BOSTON (CBS) – The financial choices in our lives are overwhelming. Once upon a time, people’s financial lives were simple. There was one kind of mortgage, you had a savings account, no credit cards, and if you wanted to buy a stock you paid an 8% commission thru a broker.

Most households are not adequately prepared for retirement according to a survey by the Federal Reserve Board. Almost half of the adults surveyed were not thinking about financial planning for retirement. And even less had a financial plan.

Today everyone should consider having a financial plan. The financial planning process can easily be broken down into five simple steps.


  • What do you want? These are your goals.
  • What have you got? This is your net worth.
  • Saving and investing to get what you want.
  • Managing the obstacles you will encounter along the way.
  • Protecting the people you love and the assets you have accumulated.


Let’s start with what you want, the first step. The big picture here. What do you want to be doing in 5, 10, 20 years? Where do you want to be living? What kind of job? Retired? And as grown-ups there is a dollar component to all of our goals. Remember a goal is a dream with a deadline.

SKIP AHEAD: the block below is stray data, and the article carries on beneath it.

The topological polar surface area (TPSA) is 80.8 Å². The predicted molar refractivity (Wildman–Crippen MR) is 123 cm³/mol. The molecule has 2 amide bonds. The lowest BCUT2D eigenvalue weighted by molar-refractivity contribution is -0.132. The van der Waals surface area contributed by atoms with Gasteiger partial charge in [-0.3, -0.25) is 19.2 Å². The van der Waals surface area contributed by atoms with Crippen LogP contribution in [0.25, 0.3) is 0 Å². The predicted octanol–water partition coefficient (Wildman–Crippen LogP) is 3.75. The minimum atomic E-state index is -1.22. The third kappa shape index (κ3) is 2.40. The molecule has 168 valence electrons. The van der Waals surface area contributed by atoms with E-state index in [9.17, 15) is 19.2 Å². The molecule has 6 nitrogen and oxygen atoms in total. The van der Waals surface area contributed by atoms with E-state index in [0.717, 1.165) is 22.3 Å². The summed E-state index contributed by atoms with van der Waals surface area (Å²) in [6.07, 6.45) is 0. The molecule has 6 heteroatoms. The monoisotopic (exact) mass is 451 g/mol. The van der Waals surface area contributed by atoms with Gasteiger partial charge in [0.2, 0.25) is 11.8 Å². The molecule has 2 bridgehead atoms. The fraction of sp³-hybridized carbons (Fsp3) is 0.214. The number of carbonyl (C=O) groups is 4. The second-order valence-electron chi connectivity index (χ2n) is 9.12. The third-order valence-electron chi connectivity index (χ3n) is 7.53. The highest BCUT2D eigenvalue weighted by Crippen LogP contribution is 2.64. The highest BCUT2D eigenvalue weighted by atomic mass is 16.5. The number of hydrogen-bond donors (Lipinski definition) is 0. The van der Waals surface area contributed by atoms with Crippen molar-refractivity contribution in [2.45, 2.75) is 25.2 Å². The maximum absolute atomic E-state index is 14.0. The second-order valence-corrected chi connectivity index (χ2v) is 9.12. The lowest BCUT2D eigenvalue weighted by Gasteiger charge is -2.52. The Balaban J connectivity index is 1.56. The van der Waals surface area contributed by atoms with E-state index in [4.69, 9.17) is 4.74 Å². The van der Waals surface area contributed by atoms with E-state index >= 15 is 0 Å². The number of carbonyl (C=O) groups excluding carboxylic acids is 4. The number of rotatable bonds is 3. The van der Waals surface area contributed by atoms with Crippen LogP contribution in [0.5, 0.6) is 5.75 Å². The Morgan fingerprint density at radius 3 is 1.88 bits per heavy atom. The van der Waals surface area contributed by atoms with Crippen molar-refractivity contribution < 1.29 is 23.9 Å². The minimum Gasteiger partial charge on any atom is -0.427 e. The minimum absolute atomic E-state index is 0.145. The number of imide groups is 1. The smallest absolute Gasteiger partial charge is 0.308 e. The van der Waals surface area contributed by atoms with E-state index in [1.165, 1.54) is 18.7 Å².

Your number one financial goal should be a comfortable retirement. But often times buying your first house, having children, and credit card debt put retirement planning on the back burner.

Make out a list of your goals. By writing them down you stimulate a part of the brain called the reticular activating system. This system triggers a filtering process and begins to collect information and routing it to the conscious part of your brain. Next, what’s the time horizon for each goal?

Now prioritize the list. What is the most important goal? What you have now is an outline of your financial plan. Now fill it in. How much will you need to save? Where will the money come from? Do this with each item on your list.

One more thing: To find a financial planner to help you achieve your goals and dreams in your area contact the FPA, the Financial Planning Association’s local Boston chapter: or their national website.